Personality: James Harris Jr.
Spotlight on founder of Men to Heal
12/9/2021, 6 p.m.
James Harris Jr. knows the trials and tribulations of the therapy experience.
Growing up in foster care after death and illness left his family torn, he took part in counseling services that he says did little to address his concerns and left him feeling disconnected both as a youth and later as a veteran.
Now, Mr. Harris, who has a master’s in clinical mental health counseling, endeavors to provide a better alternative and bring greater attention to the stigmas surrounding mental health for boys, men and the underserved through his initiative, Men to Heal.
“We are committed to presenting, addressing and enhancing the lives of people living with a mental illness, substance use and their families,” Mr. Harris says “We provide access to education, support, advocacy and resources to those in need.”
Founded by Mr. Harris in 2018, Men to Heal seeks to stand out from the more individualized sessions typically expected of counseling. It prioritizes group therapy as a way to facilitate collaboration and vulnerability in the healing process.
In the years since its creation, Men to Heal has aided more than 350 men and boys, and has formed partnerships with groups and nonprofits throughout the Richmond area.
Mr. Harris continues to expand his therapy efforts, from books to social media and a board games he designed, “Cheesy Dates,” which is aimed at enhancing communication in friendships and relationships.
His efforts also include The Healing Hub, a wellness center launched in 2019 that focuses on bringing outpatient therapy, yoga, education and other resources to the Richmond community. The Hub features not just Mr. Harris’ work, but seminars from others that are able to help those in need with mental health matters.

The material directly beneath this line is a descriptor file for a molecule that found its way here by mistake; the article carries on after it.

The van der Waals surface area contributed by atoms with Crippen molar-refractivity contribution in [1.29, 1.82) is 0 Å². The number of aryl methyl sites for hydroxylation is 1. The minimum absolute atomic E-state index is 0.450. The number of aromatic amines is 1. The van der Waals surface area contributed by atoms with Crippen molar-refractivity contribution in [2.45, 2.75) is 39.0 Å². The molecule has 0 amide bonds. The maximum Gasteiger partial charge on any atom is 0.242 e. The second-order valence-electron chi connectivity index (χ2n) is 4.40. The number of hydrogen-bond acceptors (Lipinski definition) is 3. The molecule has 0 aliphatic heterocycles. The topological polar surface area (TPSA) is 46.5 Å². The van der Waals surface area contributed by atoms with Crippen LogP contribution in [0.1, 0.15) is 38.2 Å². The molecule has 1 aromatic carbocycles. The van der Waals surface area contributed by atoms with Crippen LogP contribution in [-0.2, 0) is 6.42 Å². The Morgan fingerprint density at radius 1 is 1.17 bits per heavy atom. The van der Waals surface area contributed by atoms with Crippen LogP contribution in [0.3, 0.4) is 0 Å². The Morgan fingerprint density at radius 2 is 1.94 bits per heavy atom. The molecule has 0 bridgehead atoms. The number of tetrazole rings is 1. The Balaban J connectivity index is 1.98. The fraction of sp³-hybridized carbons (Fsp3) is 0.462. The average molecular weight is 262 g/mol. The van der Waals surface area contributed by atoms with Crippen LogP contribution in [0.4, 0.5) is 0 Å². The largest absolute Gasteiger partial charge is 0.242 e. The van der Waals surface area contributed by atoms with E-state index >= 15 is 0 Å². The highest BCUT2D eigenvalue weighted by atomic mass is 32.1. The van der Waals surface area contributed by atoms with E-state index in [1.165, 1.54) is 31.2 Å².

“I wanted to normalize vulnerability, as opposed to equating it with weakness,” Mr. Harris says. “Having an abundance of resources allows me to give back to my community.”
On Saturday, Dec. 11, Men to Heal is hosting “Boys and Wings” for boys and men ages 10 to 100, Mr. Harris says. The event, to be held 1 to 5p.m. at The Healing Hub, 916 N. Arthur Ashe Blvd., will feature 10 sessions on topics and issues that many may have difficulty with, from anger management to grief and co-parenting.
The event is just the latest of Mr. Harris’ work in counseling, which hasn’t slowed down during the COVID-19 pandemic. He says his therapy work continued virtually, not just in Richmond but in sessions in several countries abroad. He says his work is beginning to transition back to in-person sessions.
Considering how his experience with counseling first began decades earlier, Mr. Harris is more than aware—and happy— to see how far his work has taken him.
“I’m in a position to make people feel comfortable to say ‘Hey, it’s somewhere I can go to display those feelings without be- ing demonized and chastised,’” Mr. Harris says. “It’s been an awesome journey.”